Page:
Artifact of the Month: A piece of 1957 UNC basketball history

Zealous, maniacal, obsessed, rabid. There’s a reason why writers describing Tar Heel fans proceed directly to the extreme corners of the English language. The UNC men’s basketball team has earned every bit of its fans’ devotion, though, with a storied history of dramatic wins.

The team has enjoyed no prouder moment than its 1957 season, known fondly as McGuire’s Miracle (a reference to Coach Frank McGuire). That year the Tar Heels completed a perfect season, culminating in its first NCAA national championship.

Our February Artifact of the Month celebrates that exhilarating season:

Woollen Gymnasium floor section

This section of maple floor was salvaged from Woollen Gymnasium, the home court of the Tar Heel team until 1965. Affixed to this section of the historic floor are two metal plates, one featuring a photo of the 1957 championship team with Coach McGuire, and one bearing the signatures of the starting players: Pete Brennan, Bob Cunningham, Tommy Kearns, Lennie Rosenbluth, and Joe Quigg.

Those stellar players, who practiced and played on the old Woollen Gymnasium floor, attended the 2004 grand opening of the newly renovated Woollen, where these floor sections were offered as a fundraiser.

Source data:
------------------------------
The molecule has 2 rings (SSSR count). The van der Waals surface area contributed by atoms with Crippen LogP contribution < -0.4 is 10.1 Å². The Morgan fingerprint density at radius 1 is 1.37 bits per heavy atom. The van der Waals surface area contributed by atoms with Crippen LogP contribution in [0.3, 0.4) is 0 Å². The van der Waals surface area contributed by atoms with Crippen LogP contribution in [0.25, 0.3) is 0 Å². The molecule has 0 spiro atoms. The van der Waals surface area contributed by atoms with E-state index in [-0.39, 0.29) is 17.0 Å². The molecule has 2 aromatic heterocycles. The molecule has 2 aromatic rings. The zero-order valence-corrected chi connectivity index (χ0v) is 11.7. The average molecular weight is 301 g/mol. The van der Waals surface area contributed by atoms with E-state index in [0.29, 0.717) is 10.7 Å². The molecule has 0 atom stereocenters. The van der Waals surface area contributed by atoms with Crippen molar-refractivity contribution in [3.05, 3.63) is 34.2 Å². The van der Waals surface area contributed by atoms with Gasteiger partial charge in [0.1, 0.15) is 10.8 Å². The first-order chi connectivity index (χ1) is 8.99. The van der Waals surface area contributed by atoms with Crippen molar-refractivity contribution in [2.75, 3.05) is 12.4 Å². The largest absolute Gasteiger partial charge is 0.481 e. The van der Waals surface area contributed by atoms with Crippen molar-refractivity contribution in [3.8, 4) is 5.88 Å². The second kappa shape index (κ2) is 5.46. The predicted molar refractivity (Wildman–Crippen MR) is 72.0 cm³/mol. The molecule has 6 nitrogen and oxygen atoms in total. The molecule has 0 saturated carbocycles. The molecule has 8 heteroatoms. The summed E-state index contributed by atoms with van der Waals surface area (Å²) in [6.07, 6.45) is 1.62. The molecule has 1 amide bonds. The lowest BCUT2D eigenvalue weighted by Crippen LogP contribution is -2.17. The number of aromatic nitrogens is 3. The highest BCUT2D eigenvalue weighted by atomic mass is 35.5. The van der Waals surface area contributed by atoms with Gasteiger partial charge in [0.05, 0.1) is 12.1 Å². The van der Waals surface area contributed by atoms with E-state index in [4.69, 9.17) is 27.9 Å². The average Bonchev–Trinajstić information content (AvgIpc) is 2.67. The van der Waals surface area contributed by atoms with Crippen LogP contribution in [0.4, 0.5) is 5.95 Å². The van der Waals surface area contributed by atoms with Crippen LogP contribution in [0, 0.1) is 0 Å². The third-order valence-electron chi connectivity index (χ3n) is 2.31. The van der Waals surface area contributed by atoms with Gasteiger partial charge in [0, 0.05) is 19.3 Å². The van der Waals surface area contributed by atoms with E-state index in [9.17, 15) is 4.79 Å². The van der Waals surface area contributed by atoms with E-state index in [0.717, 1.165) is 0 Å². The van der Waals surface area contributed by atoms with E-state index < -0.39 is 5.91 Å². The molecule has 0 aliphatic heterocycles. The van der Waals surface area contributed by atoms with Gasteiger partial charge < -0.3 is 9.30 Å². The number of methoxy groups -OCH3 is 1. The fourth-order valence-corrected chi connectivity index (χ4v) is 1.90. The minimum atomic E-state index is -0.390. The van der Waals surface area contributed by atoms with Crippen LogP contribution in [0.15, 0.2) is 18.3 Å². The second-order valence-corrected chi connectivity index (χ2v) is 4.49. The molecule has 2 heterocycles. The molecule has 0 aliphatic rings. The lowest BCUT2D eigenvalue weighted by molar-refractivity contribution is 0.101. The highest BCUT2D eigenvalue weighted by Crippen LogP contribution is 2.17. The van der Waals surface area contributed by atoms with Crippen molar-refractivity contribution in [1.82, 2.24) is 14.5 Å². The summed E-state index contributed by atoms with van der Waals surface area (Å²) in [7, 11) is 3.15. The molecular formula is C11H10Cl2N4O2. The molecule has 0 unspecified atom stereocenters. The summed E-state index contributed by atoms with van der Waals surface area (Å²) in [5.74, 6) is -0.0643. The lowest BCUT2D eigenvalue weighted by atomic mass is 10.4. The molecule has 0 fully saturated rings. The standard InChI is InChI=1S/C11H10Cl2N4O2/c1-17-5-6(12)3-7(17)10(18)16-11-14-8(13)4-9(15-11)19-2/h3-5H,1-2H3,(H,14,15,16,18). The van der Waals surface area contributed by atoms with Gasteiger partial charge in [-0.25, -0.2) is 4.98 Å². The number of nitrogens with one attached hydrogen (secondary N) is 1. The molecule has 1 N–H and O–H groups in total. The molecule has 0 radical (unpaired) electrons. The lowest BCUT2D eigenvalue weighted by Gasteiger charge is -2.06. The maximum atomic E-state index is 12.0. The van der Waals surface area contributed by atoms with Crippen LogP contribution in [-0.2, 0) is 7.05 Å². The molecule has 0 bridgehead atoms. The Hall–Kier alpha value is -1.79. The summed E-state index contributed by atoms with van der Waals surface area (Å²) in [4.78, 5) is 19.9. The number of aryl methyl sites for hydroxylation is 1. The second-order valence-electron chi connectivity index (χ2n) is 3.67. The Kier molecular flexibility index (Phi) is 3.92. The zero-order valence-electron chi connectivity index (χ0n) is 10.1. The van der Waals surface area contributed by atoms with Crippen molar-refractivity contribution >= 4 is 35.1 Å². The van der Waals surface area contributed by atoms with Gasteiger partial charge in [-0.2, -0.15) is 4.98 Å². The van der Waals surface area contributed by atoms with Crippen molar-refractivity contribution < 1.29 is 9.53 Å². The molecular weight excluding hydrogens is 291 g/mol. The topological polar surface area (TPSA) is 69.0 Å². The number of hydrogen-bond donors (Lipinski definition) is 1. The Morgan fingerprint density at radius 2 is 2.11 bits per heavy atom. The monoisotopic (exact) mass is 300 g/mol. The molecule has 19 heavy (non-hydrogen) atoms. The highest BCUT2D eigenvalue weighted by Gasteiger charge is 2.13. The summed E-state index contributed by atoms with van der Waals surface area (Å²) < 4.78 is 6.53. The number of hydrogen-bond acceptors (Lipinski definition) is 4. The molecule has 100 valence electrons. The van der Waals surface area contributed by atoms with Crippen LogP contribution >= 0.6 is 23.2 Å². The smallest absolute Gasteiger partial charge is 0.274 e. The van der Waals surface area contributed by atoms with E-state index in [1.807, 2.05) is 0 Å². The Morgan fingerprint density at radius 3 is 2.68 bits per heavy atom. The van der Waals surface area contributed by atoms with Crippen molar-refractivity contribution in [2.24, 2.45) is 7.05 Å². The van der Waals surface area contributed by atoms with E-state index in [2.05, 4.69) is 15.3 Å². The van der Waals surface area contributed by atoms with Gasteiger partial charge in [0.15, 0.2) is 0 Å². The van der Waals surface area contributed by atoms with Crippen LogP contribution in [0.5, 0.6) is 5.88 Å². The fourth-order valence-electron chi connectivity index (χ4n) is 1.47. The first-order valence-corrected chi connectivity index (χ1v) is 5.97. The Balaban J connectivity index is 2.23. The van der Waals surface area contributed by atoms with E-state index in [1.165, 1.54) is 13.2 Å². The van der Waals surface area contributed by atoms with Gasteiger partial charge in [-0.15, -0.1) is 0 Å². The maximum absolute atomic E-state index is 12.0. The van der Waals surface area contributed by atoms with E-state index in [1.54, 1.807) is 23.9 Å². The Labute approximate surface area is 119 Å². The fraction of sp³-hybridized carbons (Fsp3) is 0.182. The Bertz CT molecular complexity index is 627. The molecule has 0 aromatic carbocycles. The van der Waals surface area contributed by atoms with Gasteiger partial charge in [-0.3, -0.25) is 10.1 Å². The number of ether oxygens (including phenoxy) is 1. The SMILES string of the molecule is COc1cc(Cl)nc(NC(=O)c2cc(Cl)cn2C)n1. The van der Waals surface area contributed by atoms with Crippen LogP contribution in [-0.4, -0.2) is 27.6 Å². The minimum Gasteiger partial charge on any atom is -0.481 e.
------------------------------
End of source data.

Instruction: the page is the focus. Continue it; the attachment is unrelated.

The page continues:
Fortunately, the Tar Heels’ winning mojo seems to live in the team itself, and not in that old Woollen floor: The UNC men’s basketball team has gone on to rack up four more NCAA championships after that first miraculous season, trailing only two other Division I teams in number of titles won. And any fan will tell you they’re not done counting.

Ross McElwee Fan Club meets here

Ross McElwee‘s ‘Sherman’s March’ forever altered my writing life. By being as self-reflexive as it is, a heat-seeking missile destroying whatever it touches, the film becomes a thoroughgoing exploration of the interconnections between desire, filmmaking, nuclear weaponry and war, rather than being about only General Sherman….

“…  The best nonfiction jumps the tracks, using its ‘subject’ as a Trojan horse to get at richer material than the writer originally intended. McElwee’s ‘Bright Leaves’ pretends to be about his conflicted relation to his family’s tobacco farm, whereas it’s really about the way in which we all will do anything — make a movie, smoke cigarettes, collect film stills, build a birdhouse, hold a lifelong torch for someone, find religion — to try to get beyond ourselves.”

— From “How Literature Saved My Life” by David Shields (2013)

Shields, whose latest has drawn reviews both appreciative and not so, may be an even bigger fan of the Charlotte-born McElwee than I am.  (“A heat-seeking missile destroying whatever it touches”? — can’t top that.)